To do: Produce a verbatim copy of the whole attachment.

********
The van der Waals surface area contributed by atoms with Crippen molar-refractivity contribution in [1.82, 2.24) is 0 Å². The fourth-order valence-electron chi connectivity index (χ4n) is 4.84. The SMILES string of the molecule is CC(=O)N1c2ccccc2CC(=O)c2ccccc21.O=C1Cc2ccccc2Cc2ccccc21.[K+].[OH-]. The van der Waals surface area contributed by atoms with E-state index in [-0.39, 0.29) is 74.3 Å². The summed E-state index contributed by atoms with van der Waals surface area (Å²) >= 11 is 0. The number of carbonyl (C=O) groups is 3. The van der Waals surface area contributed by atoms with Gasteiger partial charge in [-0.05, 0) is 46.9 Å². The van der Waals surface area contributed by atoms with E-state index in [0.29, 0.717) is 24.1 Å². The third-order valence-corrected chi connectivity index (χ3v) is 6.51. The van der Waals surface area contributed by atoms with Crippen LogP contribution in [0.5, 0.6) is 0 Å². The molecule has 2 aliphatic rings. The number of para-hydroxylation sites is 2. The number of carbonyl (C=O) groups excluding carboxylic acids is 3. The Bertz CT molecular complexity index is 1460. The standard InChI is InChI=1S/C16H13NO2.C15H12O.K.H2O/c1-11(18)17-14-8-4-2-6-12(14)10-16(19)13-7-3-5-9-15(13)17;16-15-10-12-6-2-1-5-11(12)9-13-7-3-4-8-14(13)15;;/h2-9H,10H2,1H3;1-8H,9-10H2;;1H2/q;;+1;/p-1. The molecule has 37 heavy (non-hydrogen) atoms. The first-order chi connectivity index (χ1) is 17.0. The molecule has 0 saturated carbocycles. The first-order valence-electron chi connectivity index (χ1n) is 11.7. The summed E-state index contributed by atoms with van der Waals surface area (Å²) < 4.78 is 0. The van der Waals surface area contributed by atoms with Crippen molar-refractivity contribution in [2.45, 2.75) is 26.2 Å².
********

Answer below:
The van der Waals surface area contributed by atoms with Crippen molar-refractivity contribution in [1.82, 2.24) is 0 Å². The fourth-order valence-electron chi connectivity index (χ4n) is 4.84. The SMILES string of the molecule is CC(=O)N1c2ccccc2CC(=O)c2ccccc21.O=C1Cc2ccccc2Cc2ccccc21.[K+].[OH-]. The van der Waals surface area contributed by atoms with E-state index in [-0.39, 0.29) is 74.3 Å². The summed E-state index contributed by atoms with van der Waals surface area (Å²) >= 11 is 0. The number of carbonyl (C=O) groups is 3. The van der Waals surface area contributed by atoms with Gasteiger partial charge in [-0.05, 0) is 46.9 Å². The van der Waals surface area contributed by atoms with E-state index in [0.29, 0.717) is 24.1 Å². The third-order valence-corrected chi connectivity index (χ3v) is 6.51. The van der Waals surface area contributed by atoms with Crippen LogP contribution in [0.5, 0.6) is 0 Å². The molecule has 2 aliphatic rings. The number of para-hydroxylation sites is 2. The number of carbonyl (C=O) groups excluding carboxylic acids is 3. The Bertz CT molecular complexity index is 1460. The standard InChI is InChI=1S/C16H13NO2.C15H12O.K.H2O/c1-11(18)17-14-8-4-2-6-12(14)10-16(19)13-7-3-5-9-15(13)17;16-15-10-12-6-2-1-5-11(12)9-13-7-3-4-8-14(13)15;;/h2-9H,10H2,1H3;1-8H,9-10H2;;1H2/q;;+1;/p-1. The molecule has 37 heavy (non-hydrogen) atoms. The first-order chi connectivity index (χ1) is 17.0. The molecule has 0 saturated carbocycles. The first-order valence-electron chi connectivity index (χ1n) is 11.7. The summed E-state index contributed by atoms with van der Waals surface area (Å²) < 4.78 is 0. The van der Waals surface area contributed by atoms with Crippen molar-refractivity contribution in [2.45, 2.75) is 26.2 Å².